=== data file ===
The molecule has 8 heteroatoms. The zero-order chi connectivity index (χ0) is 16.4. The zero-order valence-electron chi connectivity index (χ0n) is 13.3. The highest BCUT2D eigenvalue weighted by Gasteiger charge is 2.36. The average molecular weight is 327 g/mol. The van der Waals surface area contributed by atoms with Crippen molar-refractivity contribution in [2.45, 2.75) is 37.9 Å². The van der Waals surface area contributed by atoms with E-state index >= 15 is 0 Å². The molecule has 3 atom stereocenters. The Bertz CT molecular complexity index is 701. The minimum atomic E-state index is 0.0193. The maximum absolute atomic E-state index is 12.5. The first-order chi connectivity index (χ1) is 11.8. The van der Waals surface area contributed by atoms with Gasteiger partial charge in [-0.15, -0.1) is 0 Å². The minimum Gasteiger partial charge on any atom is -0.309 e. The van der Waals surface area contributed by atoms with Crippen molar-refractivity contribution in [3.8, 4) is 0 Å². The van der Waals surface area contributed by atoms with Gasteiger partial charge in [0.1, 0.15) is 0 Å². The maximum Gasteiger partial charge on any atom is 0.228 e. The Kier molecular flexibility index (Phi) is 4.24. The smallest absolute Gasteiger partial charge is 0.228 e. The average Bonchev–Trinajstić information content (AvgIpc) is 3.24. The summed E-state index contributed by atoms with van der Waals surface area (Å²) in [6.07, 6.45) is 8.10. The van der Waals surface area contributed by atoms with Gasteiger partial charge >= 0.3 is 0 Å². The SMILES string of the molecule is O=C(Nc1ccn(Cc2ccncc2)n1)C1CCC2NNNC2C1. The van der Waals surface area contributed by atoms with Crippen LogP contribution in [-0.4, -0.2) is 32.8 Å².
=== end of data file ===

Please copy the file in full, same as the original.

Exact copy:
The molecule has 8 heteroatoms. The zero-order chi connectivity index (χ0) is 16.4. The zero-order valence-electron chi connectivity index (χ0n) is 13.3. The highest BCUT2D eigenvalue weighted by Gasteiger charge is 2.36. The average molecular weight is 327 g/mol. The van der Waals surface area contributed by atoms with Crippen molar-refractivity contribution in [2.45, 2.75) is 37.9 Å². The van der Waals surface area contributed by atoms with E-state index >= 15 is 0 Å². The molecule has 3 atom stereocenters. The Bertz CT molecular complexity index is 701. The minimum atomic E-state index is 0.0193. The maximum absolute atomic E-state index is 12.5. The first-order chi connectivity index (χ1) is 11.8. The van der Waals surface area contributed by atoms with Gasteiger partial charge in [-0.15, -0.1) is 0 Å². The minimum Gasteiger partial charge on any atom is -0.309 e. The van der Waals surface area contributed by atoms with Crippen molar-refractivity contribution in [3.8, 4) is 0 Å². The van der Waals surface area contributed by atoms with Gasteiger partial charge in [0.1, 0.15) is 0 Å². The maximum Gasteiger partial charge on any atom is 0.228 e. The Kier molecular flexibility index (Phi) is 4.24. The smallest absolute Gasteiger partial charge is 0.228 e. The average Bonchev–Trinajstić information content (AvgIpc) is 3.24. The summed E-state index contributed by atoms with van der Waals surface area (Å²) in [6.07, 6.45) is 8.10. The van der Waals surface area contributed by atoms with Gasteiger partial charge >= 0.3 is 0 Å². The SMILES string of the molecule is O=C(Nc1ccn(Cc2ccncc2)n1)C1CCC2NNNC2C1. The van der Waals surface area contributed by atoms with Crippen LogP contribution in [-0.4, -0.2) is 32.8 Å².